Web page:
Moses's Replicas and other stuff (56K WARNING!!!!)

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Moses

New Member
Let me start off by first saying that this is my first post here on these forums so hello to all :)

Also, as of right now these are the only props/replicas I've ever made. My knowledge in prop making is limited to what I've learned in working with these materials. I also have about 6 years of self taught ability in making 3d models in 3ds Max which was originally because I was a video game modder. I applied those skills to make 3d blueprints for what you're about to see and will for anything else I decide to make.

Down to the pictures since I'm sure that's what you all want to see.




Here's my first prop which I gave to my friend as a Christmas present. It's a Glass Throwing Knife from Morrowind. It was also my FIRST prop attempt.





Here are the construction phases

http://fc03.deviantart.net/fs71/f/2011/353/d/d/morrowind_glass_throwing_knife_construction_by_chief_01-d4jlbz0.jpg



It's made from 1/4in thick polycarbonate for the green glass pieces brushed with green solvent dye, magic sculpt for the rest of it, painted with a acrylic based powdered silver paint, and darkened with a universal non-acid based patina.

Here's my photobucket with the rest of the pictures

Throwing Knife Photobucket



Next is my second attempt at prop making, the 6th House Goblet from Morrowind's main quest.








It's made from 6 solid pounds of magic sculpt with steel "re-bar" for supporting the top half's walls, the spikes, and the handles.


Sorry I don't have ANY pictures of it while I was actually molding the magic sculpt, nor have I worked on it enough since these were taken to justify new pictures. Almost all of my time spent making anything in the past few months has gone to Keening, my third prop. I've started lining and carving the details with my dremel tool.

Here are the rest of the pictures during it's construction process

6th House Goblet Photobucket


And last but not least, Keening.








This is the first one I really got into making real "blueprints" for it. I finalized the 3d blueprints over the weekend sometime last November. They were changed slightly when I actually started building for one reason or another, but mainly minor changes(ex: instead of rod through the blade's bottommost area I used a piece of 1/16in thick tool steel cut into a rectangle.)

Here's how all the parts would be arranged on a 12in x 12in x 0.5in sheet of polycarbonate along with some other 3d blueprint renderings.






Here's an assembly/disassembly video

http://s1151.photobucket.com/albums/o630/MosesofEgypt/Keening/Keening References and Blueprints/?action=view&current=1a73cb0a.mp4


Here are the rest of the blueprints and references.

Keening's references and blueprints on Photobucket


I don't have any pictures of the earliest steps but here's what I've got.

SORRY ABOUT THE CRAPPY CELL PHONE PHOTOS. I really need to get a camera >_>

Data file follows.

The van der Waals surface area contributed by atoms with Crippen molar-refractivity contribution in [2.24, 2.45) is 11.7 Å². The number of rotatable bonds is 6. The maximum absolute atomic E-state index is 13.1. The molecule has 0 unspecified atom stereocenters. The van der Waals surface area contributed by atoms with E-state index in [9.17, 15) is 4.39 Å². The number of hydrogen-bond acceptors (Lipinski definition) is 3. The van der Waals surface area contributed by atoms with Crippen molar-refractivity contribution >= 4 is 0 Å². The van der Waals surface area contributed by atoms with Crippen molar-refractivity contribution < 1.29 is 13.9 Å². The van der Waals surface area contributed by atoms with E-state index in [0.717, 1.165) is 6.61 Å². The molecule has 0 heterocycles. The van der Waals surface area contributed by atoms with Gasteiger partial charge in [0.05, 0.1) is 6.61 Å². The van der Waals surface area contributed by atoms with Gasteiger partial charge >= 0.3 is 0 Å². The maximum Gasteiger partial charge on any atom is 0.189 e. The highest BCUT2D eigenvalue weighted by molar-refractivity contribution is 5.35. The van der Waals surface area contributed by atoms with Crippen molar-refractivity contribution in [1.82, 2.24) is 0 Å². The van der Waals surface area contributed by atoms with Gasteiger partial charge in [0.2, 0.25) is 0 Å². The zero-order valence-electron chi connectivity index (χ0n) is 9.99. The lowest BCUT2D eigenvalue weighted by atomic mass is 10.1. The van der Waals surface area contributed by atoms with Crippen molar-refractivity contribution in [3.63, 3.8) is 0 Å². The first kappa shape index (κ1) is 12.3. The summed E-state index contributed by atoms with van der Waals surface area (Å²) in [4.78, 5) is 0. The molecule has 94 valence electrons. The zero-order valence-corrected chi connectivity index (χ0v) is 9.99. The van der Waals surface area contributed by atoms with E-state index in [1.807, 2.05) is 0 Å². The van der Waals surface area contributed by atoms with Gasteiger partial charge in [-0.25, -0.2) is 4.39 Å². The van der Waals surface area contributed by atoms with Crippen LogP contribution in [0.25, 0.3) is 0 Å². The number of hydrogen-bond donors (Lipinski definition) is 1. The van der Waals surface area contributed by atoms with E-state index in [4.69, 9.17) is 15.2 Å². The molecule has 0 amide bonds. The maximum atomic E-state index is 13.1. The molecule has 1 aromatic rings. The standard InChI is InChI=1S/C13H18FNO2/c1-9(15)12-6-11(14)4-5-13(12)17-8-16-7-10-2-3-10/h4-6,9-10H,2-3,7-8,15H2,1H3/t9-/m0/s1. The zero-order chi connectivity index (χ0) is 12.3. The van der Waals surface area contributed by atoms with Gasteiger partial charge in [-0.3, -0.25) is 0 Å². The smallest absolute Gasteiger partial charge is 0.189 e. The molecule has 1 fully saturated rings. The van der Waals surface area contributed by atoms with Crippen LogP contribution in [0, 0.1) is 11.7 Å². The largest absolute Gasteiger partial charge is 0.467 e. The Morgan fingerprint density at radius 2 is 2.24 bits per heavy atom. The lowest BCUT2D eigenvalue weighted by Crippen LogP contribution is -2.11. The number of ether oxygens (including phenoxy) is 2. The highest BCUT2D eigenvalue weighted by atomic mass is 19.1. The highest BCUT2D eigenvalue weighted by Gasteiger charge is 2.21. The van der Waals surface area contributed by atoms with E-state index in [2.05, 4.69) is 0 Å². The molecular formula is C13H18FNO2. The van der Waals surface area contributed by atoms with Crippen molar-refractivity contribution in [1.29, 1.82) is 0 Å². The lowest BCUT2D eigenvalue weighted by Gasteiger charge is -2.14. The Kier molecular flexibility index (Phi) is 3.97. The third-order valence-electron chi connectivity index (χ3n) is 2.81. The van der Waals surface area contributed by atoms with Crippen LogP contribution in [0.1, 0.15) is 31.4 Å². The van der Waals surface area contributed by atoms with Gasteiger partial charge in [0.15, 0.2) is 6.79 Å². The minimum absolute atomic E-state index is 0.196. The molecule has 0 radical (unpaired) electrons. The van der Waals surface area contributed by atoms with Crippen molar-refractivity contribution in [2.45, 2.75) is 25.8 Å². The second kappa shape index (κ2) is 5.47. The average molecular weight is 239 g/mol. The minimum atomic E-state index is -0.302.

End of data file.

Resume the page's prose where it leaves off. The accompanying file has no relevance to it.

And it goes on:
Keening's "Progress" on Photobucket


You'll need to follow along through the pictures on the photobucket link above. Right at the end of carving the handle the crescent at the end broke in half from a multitude of reasons.



I ended up shearing off the disconnected central area on the two pieces, carving out a new center, and acrylic solvent welding the crescent back together. I even came up with a newer, stronger design for it in the process to make sure it won't break again.


After the carving was finished I tried my hand at working with leather to make a sheath. My sewing skills carried over for the leather-working.

The sheath was mostly finished and just needed the button snaps to come in the mail so I could attach them and finish sewing. In the mean time I made a stamp with my symbol on it to imprint it on the sheath.

The stamp itself is made from magic sculpt with 3 steel rings around it to strengthen it while it gets pounded with a hammer on an anvil. I've used the stamp on quite a few other leather items and it's held up extremely well for essentially being epoxy.


I was finishing up putting a coat of paint on it when all of a sudden the yardstick I was hanging it from fell and most of the pieces fell down the wooden stairs of the deck, down a floor, and onto the grass. Thinking of it still gets me pissed off. I had to sand all the paint off with sand paper which felt like it took forever. I finally got around to painting it a second time and did not like the results I came up with. I decided to strip it and try again. Didn't want to sand it off so I tried solvent paint remover. It ended up doing the job but, like I expected, put crazing all over Keening since it's made from polycarbonate.


Third times the charm right?


The gold is only this shiny in the sun and the darkened areas are much darker. I achieved a pitted texture like I was aiming for by making a nice even and full coat of gold over everything and then jittering the spray nozzle up and down to have it "spit" spots of paint about 2mm wide. waited till that had dried and repeated a few times. The pits were perfect for the patina to nestle into.

Finished Pictures




http://i1151.photobucket.com/albums/o630/MosesofEgypt/Keening/Keening Finished/8e9966bd.jpg

So here's the photobucket link to the finished pictures of Keening

Keening's "Finished" Photobucket pictures
 
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Moses

New Member
I forgot to add this. I made it for my friend. I don't really know if this qualifies as a replica, but I thought I'd add it anyway.

It's a Hylian Shield guitar pick made from polycarbonate. This is the second one I made(my friend lost the first) for my guitarist friend. He says it works better than the rest of his picks and it's the only one he uses. It's much more durable than any other picks and he will never break it or wear it out from even the most intensive guitar playing.